Thankfully Shane Long’s appearance as substitute meant that the miracle was possible. His goal on 70 was a thing of beauty, albeit borne out of that Irish tradition of route one football with Darren Randolph’s punt from the back splitting the German defence and perfectly into the path of the Tipperary man’s galloping strides. Long’s control of the ball was initially suspect as it bobbled between his knees but his finish from just inside the box was powerful and accurate and left the world’s best keeper in Manuel Neuer with little chance. The eruption of noise that greeted Long’s moment of inspiration recalled the heady days of the old Lansdowne Road stadium and it marked the moment that the Aviva had truly come of age.
With just over 20 minutes left on the clock the closing stage of the game made for deeply unsettling viewing from an Irish point of view. The most alarming passage of play culminated in a glaring miss from Thomas Muller from 12 yards while completely unmarked. And this from the top marksman at the last two World cups, thankfully it was nerves rather than our onion sack that were frayed.
On a night of magical moments one of the best was reserved for the final passages as Jon Walters, far and away Ireland’s most consistent performer this whole campaign, somehow conspired to nutmeg one of the 4 Germans that had penned him at the corner flag to win a throw in. It was just that sort of match, it was just that sort of night and it is one that will burn inside every one of us for many years.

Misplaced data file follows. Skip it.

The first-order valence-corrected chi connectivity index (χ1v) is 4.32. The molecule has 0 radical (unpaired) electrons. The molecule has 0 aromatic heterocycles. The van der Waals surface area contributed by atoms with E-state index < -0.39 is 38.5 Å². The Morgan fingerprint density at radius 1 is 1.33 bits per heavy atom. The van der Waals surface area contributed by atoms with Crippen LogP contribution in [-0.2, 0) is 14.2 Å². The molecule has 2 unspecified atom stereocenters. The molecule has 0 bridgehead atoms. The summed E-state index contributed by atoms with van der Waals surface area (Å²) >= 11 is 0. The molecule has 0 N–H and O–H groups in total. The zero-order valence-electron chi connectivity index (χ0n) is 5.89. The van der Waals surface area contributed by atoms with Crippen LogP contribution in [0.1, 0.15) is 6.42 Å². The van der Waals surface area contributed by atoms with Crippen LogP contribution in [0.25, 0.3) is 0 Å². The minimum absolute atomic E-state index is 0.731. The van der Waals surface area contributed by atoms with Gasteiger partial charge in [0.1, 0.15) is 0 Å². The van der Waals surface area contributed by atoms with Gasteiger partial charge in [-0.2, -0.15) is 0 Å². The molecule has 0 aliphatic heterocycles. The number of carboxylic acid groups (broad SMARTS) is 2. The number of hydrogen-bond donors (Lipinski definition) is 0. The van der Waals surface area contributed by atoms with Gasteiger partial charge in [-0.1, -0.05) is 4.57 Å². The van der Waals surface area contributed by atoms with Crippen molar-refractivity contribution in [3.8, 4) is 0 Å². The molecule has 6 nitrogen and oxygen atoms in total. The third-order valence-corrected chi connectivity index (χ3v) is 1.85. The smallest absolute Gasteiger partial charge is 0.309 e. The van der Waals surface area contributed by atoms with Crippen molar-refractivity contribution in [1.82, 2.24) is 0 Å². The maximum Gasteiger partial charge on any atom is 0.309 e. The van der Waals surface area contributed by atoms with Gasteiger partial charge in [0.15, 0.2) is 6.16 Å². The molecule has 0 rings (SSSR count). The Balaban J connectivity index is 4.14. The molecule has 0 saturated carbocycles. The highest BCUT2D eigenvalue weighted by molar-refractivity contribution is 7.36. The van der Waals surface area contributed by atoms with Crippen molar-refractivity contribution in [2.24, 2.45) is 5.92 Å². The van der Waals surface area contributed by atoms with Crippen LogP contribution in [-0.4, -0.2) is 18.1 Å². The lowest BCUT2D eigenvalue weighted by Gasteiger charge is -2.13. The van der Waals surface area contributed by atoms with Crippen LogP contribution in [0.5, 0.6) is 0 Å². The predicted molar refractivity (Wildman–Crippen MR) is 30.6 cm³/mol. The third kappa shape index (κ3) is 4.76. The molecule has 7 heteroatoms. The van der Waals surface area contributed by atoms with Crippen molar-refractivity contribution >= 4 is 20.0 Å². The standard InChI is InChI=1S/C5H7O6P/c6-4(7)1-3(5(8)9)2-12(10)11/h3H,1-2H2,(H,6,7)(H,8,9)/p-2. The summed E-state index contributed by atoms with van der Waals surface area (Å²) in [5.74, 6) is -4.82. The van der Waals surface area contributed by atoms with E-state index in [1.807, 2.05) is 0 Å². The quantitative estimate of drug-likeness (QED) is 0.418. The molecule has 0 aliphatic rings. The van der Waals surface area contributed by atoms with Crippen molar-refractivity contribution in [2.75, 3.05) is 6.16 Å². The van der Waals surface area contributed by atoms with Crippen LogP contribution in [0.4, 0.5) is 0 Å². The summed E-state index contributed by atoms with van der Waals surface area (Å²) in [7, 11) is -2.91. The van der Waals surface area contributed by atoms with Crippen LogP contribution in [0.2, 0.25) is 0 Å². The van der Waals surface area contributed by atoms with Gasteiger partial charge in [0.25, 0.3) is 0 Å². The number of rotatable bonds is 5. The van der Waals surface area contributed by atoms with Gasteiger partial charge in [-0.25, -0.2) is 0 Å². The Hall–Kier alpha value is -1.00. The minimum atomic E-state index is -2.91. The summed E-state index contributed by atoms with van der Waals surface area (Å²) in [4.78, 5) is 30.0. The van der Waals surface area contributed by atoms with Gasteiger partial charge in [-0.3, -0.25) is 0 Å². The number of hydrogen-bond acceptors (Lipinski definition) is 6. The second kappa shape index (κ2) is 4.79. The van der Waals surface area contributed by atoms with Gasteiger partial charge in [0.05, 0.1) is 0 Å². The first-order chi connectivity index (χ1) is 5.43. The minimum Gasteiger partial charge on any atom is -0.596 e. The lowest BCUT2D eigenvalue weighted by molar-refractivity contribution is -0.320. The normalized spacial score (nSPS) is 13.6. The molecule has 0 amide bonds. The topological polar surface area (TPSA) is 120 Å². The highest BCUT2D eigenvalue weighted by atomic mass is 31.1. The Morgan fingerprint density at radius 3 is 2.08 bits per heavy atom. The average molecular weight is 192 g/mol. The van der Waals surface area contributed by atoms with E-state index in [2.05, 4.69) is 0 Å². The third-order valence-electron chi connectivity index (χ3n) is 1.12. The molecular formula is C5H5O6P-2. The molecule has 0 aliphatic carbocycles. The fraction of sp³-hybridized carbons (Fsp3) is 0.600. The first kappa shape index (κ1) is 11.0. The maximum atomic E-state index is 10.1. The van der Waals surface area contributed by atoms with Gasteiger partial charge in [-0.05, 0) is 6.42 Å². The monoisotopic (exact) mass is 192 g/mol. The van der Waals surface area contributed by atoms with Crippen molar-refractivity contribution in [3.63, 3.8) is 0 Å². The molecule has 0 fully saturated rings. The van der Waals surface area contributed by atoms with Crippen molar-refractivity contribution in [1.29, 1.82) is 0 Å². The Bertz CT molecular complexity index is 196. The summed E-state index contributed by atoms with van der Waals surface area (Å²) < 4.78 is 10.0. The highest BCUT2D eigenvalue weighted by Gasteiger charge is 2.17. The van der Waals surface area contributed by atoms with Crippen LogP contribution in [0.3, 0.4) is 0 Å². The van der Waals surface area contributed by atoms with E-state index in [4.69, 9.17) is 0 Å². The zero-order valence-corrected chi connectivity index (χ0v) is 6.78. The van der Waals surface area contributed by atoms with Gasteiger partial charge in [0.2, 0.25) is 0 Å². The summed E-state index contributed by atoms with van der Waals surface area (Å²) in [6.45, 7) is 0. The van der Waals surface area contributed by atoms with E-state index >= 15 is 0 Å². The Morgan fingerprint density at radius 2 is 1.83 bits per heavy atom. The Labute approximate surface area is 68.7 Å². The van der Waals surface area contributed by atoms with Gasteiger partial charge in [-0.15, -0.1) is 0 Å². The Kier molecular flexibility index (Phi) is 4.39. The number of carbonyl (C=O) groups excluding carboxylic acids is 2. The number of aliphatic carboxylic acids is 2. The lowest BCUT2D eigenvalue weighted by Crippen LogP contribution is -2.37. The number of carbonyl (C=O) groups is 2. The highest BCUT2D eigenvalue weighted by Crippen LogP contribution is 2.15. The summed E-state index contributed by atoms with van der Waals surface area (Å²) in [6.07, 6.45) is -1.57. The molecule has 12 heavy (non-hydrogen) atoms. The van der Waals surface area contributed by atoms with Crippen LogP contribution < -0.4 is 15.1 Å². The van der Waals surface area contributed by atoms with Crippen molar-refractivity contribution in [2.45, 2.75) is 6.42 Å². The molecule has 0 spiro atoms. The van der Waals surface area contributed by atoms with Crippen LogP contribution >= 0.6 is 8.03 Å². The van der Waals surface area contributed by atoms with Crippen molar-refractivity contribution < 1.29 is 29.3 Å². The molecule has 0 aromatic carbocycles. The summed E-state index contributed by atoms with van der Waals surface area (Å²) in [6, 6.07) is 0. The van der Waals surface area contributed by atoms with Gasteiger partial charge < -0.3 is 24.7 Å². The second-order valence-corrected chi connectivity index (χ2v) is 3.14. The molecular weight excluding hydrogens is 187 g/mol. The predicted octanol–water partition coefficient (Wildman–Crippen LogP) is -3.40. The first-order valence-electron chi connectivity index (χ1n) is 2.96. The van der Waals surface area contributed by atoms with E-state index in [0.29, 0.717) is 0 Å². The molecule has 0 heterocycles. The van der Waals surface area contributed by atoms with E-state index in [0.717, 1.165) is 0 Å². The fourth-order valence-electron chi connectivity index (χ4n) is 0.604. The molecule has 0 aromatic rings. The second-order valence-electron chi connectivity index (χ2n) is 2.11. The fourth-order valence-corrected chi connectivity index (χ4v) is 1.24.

The Irish team and substitutes were heroes to a man but special praise must be bestowed on the ever mercurial Wes Hoolahan, the heart of a lion Jon Walters, the steady as a rock leader John O’Shea, the assured Darron Randolph, the powerful and glorious Shane Long and the genuine coming of age of James McCarthy who appeared to cover every blade of grass and was undaunted even after taking a direct shot to the face late in the second period.
O’Neill’s defining moment
Martin O’Neill must also be applauded for happening upon a plan that that gave Ireland real shape and purpose. For the very first time in this campaign every Irish player on the pitch knew exactly what he needed to do. That they also did it well is down to the players but seeing a player like James McCarthy play with a freedom and energy last night can only be down to him knowing his job.
This was a historic win for the Boys in Green for all sorts of reasons; most notably because it marked the first occasion in which Ireland have beaten Germany in a competitive fixture. It also means that we can move on from 2001 and that win against the Dutch. And this was no ugly win, it was a triumph of spirit over superior technical ability, passion over a somewhat laissez fair approach and most of all the belief that a team working together as one can achieve anything. They truly believed and in the process achieved something which seemed impossible.
Republic of Ireland: Shay Given (Darren Randolph 44 mins), Cyrus Christie, John O’Shea, Richard Keogh, Stephen Ward (David Meyler 69 mins), Jeff Hendrick, James McCarthy, Robbie Brady, Wes Hoolahan, Jonathan Walters, Daryl Murphy (Shane Long 65 mins).
Germany: Manuel Neuer, Matthias Ginter (Karim Bellarabi 77 mins), Jerome Boateng, Mats Hummels, Jonas Hector, Ilkay Gundogan (Kevin Volland, 85 mins), Toni Kroos, Marco Reus, Mesut Ozil, Thomas Muller, Mario Goetze (Andre Schurrle, 35 mins).
- Author: Kevin Dunphy